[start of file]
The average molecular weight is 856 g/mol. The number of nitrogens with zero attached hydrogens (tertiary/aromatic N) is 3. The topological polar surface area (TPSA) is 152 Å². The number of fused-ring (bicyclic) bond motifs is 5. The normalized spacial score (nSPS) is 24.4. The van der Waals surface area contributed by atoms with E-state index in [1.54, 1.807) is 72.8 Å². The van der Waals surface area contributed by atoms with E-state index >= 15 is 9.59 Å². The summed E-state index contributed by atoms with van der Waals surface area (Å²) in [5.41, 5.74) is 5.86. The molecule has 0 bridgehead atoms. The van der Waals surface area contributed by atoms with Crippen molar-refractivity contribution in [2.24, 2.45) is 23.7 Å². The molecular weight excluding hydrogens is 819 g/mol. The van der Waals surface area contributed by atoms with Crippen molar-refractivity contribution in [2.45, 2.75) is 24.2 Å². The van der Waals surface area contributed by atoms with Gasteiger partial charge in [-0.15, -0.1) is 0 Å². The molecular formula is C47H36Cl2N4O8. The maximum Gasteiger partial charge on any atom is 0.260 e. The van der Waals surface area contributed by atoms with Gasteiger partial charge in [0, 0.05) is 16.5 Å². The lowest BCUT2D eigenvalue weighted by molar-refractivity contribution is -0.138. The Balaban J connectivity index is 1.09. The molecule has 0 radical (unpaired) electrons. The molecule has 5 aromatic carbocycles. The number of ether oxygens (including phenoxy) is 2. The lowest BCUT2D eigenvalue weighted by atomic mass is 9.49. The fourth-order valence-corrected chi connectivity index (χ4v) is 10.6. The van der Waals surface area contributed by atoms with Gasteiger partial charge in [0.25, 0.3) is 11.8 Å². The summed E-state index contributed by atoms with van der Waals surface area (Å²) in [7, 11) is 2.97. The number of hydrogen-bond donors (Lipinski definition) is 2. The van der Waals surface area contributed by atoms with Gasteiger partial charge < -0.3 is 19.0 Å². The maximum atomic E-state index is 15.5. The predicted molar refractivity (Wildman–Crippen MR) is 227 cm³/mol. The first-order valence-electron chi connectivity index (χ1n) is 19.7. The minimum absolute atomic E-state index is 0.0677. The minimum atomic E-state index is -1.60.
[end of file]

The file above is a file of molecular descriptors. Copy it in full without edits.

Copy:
The average molecular weight is 856 g/mol. The number of nitrogens with zero attached hydrogens (tertiary/aromatic N) is 3. The topological polar surface area (TPSA) is 152 Å². The number of fused-ring (bicyclic) bond motifs is 5. The normalized spacial score (nSPS) is 24.4. The van der Waals surface area contributed by atoms with E-state index in [1.54, 1.807) is 72.8 Å². The van der Waals surface area contributed by atoms with E-state index >= 15 is 9.59 Å². The summed E-state index contributed by atoms with van der Waals surface area (Å²) in [5.41, 5.74) is 5.86. The molecule has 0 bridgehead atoms. The van der Waals surface area contributed by atoms with Crippen molar-refractivity contribution in [2.24, 2.45) is 23.7 Å². The molecular weight excluding hydrogens is 819 g/mol. The van der Waals surface area contributed by atoms with Crippen molar-refractivity contribution in [2.45, 2.75) is 24.2 Å². The van der Waals surface area contributed by atoms with Gasteiger partial charge in [-0.15, -0.1) is 0 Å². The molecular formula is C47H36Cl2N4O8. The maximum Gasteiger partial charge on any atom is 0.260 e. The van der Waals surface area contributed by atoms with Gasteiger partial charge in [0, 0.05) is 16.5 Å². The lowest BCUT2D eigenvalue weighted by molar-refractivity contribution is -0.138. The Balaban J connectivity index is 1.09. The molecule has 0 radical (unpaired) electrons. The molecule has 5 aromatic carbocycles. The number of ether oxygens (including phenoxy) is 2. The lowest BCUT2D eigenvalue weighted by atomic mass is 9.49. The fourth-order valence-corrected chi connectivity index (χ4v) is 10.6. The van der Waals surface area contributed by atoms with Gasteiger partial charge in [0.25, 0.3) is 11.8 Å². The summed E-state index contributed by atoms with van der Waals surface area (Å²) in [7, 11) is 2.97. The number of hydrogen-bond donors (Lipinski definition) is 2. The van der Waals surface area contributed by atoms with Gasteiger partial charge < -0.3 is 19.0 Å². The maximum atomic E-state index is 15.5. The predicted molar refractivity (Wildman–Crippen MR) is 227 cm³/mol. The first-order valence-electron chi connectivity index (χ1n) is 19.7. The minimum absolute atomic E-state index is 0.0677. The minimum atomic E-state index is -1.60.